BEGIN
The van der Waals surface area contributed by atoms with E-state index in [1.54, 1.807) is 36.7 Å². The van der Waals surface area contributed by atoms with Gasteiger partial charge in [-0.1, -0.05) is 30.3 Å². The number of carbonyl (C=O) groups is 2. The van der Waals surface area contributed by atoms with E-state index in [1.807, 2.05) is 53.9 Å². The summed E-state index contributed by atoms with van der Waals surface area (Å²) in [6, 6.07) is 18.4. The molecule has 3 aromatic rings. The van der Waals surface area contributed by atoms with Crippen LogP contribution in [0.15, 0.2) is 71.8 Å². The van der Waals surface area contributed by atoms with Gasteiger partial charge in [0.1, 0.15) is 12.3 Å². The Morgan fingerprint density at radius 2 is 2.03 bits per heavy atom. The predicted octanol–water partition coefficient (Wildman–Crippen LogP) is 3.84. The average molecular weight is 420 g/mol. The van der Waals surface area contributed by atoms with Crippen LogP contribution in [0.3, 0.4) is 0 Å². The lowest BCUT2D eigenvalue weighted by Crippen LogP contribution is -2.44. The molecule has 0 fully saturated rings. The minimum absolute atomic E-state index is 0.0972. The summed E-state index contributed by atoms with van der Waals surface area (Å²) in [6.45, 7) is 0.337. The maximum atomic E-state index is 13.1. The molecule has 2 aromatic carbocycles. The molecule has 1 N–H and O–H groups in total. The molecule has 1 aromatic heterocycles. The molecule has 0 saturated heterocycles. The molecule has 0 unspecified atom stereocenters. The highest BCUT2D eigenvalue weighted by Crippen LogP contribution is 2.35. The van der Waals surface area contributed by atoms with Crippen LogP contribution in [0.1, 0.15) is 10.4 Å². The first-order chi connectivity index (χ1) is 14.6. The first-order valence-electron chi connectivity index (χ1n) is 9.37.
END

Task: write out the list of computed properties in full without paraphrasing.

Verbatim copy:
The van der Waals surface area contributed by atoms with E-state index in [1.54, 1.807) is 36.7 Å². The van der Waals surface area contributed by atoms with Gasteiger partial charge in [-0.1, -0.05) is 30.3 Å². The number of carbonyl (C=O) groups is 2. The van der Waals surface area contributed by atoms with E-state index in [1.807, 2.05) is 53.9 Å². The summed E-state index contributed by atoms with van der Waals surface area (Å²) in [6, 6.07) is 18.4. The molecule has 3 aromatic rings. The van der Waals surface area contributed by atoms with Crippen LogP contribution in [0.15, 0.2) is 71.8 Å². The van der Waals surface area contributed by atoms with Gasteiger partial charge in [0.1, 0.15) is 12.3 Å². The Morgan fingerprint density at radius 2 is 2.03 bits per heavy atom. The predicted octanol–water partition coefficient (Wildman–Crippen LogP) is 3.84. The average molecular weight is 420 g/mol. The van der Waals surface area contributed by atoms with Crippen LogP contribution in [0.3, 0.4) is 0 Å². The lowest BCUT2D eigenvalue weighted by Crippen LogP contribution is -2.44. The molecule has 0 fully saturated rings. The minimum absolute atomic E-state index is 0.0972. The summed E-state index contributed by atoms with van der Waals surface area (Å²) in [6.45, 7) is 0.337. The maximum atomic E-state index is 13.1. The molecule has 2 aromatic carbocycles. The molecule has 1 N–H and O–H groups in total. The molecule has 1 aromatic heterocycles. The molecule has 0 saturated heterocycles. The molecule has 0 unspecified atom stereocenters. The highest BCUT2D eigenvalue weighted by Crippen LogP contribution is 2.35. The van der Waals surface area contributed by atoms with Crippen LogP contribution in [0.1, 0.15) is 10.4 Å². The first-order chi connectivity index (χ1) is 14.6. The first-order valence-electron chi connectivity index (χ1n) is 9.37.